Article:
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Books
Vinyl: The Analogue Record in the Digital Age
By Dominik Bartmanski and Ian Woodward
As a multifaceted cultural object, vinyl has remained a persistent force within our technologically accelerated culture -- although not without bumps in the road. [24.Apr.15]
'Astonish Me' Raised My Eyebrows, But Not for the Reasons You May Think
I can only agree with the title. I am astonished. [24.Apr.15]
'H Is for Hawk' and for Healing
This book about grief and hawks and T.H. White is so beautifully written that even readers unable to tell robins from parakeets will be entranced. [23.Apr.15]
Sandra Newman's 'The Country of Ice Cream Star' Is a Heavy Read
There’s talk of war, rape, disease -- all things we associate with the worst of adulthood. But Newman never lets us forget that these are children. [23.Apr.15]
'Get in Trouble' Doesn't Trouble Itself With Literary Convention
Kelly Link's imaginative, sometimes challenging, stories follow their own rules but they never take the easy way out. [23.Apr.15]
Reviews
This book about grief and hawks and T.H. White is so beautifully written that even readers unable to tell robins from parakeets will be entranced. [23.Apr.15]
There’s talk of war, rape, disease -- all things we associate with the worst of adulthood. But Newman never lets us forget that these are children. [22.Apr.15]
From Nietzsche's 'Sausages of the Anti-Christ' to Kant's 'Ethical Alcoholism', the French celebrity philosopher serves up a sumptuous smorgasbord of philosophical plates. [22.Apr.15]
Musical acts ranged from Rahsaan Roland Kirk to Ashford & Simpson. Nikki Giovanni and James Baldwin interrogated each other in a two-episode arc. Try finding a mix like that in the current PBS lineup. [21.Apr.15]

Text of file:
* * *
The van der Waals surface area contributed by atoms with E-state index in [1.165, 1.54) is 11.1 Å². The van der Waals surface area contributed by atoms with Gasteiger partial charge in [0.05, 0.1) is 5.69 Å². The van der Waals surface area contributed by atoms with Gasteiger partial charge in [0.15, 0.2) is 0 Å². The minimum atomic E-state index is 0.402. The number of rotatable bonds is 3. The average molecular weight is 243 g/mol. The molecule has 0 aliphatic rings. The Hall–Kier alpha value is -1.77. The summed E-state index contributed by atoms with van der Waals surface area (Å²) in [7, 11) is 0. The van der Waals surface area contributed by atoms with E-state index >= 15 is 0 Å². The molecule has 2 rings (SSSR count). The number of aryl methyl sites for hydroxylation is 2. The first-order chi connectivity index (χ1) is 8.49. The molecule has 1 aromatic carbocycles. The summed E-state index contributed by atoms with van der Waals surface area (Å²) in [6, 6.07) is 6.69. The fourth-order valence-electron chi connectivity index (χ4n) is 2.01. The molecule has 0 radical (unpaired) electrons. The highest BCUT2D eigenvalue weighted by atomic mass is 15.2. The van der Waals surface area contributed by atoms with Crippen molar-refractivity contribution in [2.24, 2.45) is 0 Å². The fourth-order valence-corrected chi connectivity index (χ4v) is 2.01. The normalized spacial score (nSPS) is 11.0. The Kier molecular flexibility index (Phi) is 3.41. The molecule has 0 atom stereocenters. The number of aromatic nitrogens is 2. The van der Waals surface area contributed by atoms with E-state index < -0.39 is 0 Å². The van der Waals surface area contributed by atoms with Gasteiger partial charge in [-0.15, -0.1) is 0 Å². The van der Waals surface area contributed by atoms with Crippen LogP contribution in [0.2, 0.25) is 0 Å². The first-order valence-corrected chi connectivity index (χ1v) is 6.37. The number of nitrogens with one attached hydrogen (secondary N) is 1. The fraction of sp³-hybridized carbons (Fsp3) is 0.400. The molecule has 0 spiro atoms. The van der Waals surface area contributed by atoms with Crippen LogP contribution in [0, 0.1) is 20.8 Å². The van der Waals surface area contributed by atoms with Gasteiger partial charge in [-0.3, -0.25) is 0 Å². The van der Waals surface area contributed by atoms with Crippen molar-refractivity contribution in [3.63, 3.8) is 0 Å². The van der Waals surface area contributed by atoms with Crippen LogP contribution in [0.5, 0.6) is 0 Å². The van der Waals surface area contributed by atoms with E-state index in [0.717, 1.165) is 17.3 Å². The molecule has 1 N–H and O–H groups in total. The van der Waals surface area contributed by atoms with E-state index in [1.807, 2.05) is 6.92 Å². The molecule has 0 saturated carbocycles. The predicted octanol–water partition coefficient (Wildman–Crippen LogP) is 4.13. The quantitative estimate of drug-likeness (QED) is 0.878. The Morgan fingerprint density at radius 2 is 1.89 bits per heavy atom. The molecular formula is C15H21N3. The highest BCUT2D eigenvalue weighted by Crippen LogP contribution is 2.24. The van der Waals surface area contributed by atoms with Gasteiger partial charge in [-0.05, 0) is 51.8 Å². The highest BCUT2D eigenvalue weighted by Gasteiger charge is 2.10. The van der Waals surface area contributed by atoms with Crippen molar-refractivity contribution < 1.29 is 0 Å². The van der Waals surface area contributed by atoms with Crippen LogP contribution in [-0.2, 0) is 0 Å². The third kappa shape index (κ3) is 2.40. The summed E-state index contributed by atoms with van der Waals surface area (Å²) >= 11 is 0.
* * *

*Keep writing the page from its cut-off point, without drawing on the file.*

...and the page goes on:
Rev. J.M. Gates was a hit from his 1926 debut, worlds apart from his stodgy predecessors. His best work can still really get the goosebumps going. [21.Apr.15]
It’s almost as if Pierre Comtois is trolling the reader, treating the printed page as a message board on which to make fans go crazy. [20.Apr.15]
'Peacemongers', by the Australian poet and journalist Barry Hill, is an epic travelogue and probing meditation on the importance and elusiveness of peace. [20.Apr.15]
This realistic novel about a collegiate love triangle develops into a fascinating genre-bender about time travel and mental illness. [19.Apr.15]
News
By Scott Collins
It’s hardly rare for writers to be unhappy with how Hollywood interprets their books, but they typically cash the checks and keep… [09.Apr.15]
Features
By Dominik Bartmanski and Ian Woodward
As a multifaceted cultural object, vinyl has remained a persistent force within our technologically accelerated culture -- although not without bumps in the road. [23.Apr.15]
By Ian Zack
Who was the greatest of all American guitarists? The relatively unknown blind son of sharecroppers, whom Bob Dylan called “one of the wizards of modern music.” [16.Apr.15]
Columns
Re:Print
By Ilan Mochari
Like a cover letter, the epigraph must take me to the textual meat without giving me reason to discard the sandwich altogether. [14.Apr.15]
Opium Traces
A recent biopic about the last executioner in Thailand explores the extremes between killing and redemption. [12.Apr.15]
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